The Bright Spots

Where iOS shines is in the intangibles. Consider the functionality to go back to the the top of the page, by tapping the top of the screen – implemented system wide; there’s also a fast search system. Such conveniences make the OS a joy to use. However, notification handling feels cumbersome, compared to the experience on Android 8.0 Oreo.

Multimedia consumption and creation are becoming a significant reason people use smartphones, and the 6s is competent in this department. However, the smaller screen size might not be for everyone. Moreover, the 6s, like previous iPhones, don’t have anything close to the best sounding speakers. While the quality of sound is impressive, especially at lower volumes; overall, the mono setup of the speaker shows as its volume output can be unbearably low.

The smartphone’s camera was top class in its time, and I’ll argue it has aged admirably; when compared to current flagships it is no slouch. The iSight shooter is rated at 12MP, complemented by a 5MP front facing unit – with the ability to use the screen as a flash. Both cameras are quick to focus and can produce decent enough shots in low light; the front facing setup is however noticeably more inferior.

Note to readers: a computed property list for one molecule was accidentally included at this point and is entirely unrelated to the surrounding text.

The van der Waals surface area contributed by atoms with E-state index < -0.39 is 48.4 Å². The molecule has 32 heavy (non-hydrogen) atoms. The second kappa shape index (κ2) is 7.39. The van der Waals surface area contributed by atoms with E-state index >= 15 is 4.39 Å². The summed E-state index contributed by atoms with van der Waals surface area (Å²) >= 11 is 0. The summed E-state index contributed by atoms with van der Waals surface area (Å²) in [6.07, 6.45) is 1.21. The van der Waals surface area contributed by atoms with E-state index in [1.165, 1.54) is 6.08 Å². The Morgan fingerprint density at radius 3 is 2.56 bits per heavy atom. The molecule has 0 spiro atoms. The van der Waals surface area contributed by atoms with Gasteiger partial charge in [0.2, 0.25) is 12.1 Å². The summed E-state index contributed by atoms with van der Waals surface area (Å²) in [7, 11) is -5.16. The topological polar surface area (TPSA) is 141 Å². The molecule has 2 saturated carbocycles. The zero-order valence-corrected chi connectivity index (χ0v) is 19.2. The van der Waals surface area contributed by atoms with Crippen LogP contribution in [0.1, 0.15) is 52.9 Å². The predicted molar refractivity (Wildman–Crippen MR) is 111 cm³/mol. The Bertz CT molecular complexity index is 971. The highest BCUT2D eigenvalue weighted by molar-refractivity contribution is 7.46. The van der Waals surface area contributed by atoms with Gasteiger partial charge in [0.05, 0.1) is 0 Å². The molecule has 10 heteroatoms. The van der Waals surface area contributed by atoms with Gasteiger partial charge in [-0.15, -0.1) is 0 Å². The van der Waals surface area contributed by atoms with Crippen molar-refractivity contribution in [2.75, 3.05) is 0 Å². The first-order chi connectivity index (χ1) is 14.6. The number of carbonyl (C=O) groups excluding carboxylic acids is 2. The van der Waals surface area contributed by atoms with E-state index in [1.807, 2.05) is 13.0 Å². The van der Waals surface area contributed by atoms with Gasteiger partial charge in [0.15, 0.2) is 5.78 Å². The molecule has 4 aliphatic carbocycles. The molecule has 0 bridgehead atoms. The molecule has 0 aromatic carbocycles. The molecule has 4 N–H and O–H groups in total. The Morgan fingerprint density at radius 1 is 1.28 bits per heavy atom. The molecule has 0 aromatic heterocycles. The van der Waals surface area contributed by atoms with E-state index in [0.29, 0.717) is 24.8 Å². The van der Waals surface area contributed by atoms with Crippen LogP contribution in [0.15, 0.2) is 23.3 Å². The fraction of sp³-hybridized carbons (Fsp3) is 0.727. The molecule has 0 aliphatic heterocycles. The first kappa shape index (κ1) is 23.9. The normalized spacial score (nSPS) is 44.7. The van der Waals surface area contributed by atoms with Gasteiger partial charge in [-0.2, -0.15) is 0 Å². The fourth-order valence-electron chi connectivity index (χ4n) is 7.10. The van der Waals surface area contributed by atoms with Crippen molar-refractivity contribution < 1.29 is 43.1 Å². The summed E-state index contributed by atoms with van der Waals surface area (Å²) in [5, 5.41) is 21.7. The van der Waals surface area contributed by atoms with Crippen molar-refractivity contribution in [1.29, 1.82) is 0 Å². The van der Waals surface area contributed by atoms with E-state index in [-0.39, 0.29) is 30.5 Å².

iPhone 6S battery Life

Battery life is not an iPhone’s strongest quality. Besides the plus variants, iPhones are plagued with manageable battery life at best; never nothing impressive. Sub par mAH rated batteries are a mainstay in the iPhone’s spec sheet.

Nonetheless, excellent battery management is what a duly optimized OS provides. Industry spectators have long suggested that Apple compensates for their lack of power quantity with less screen resolution.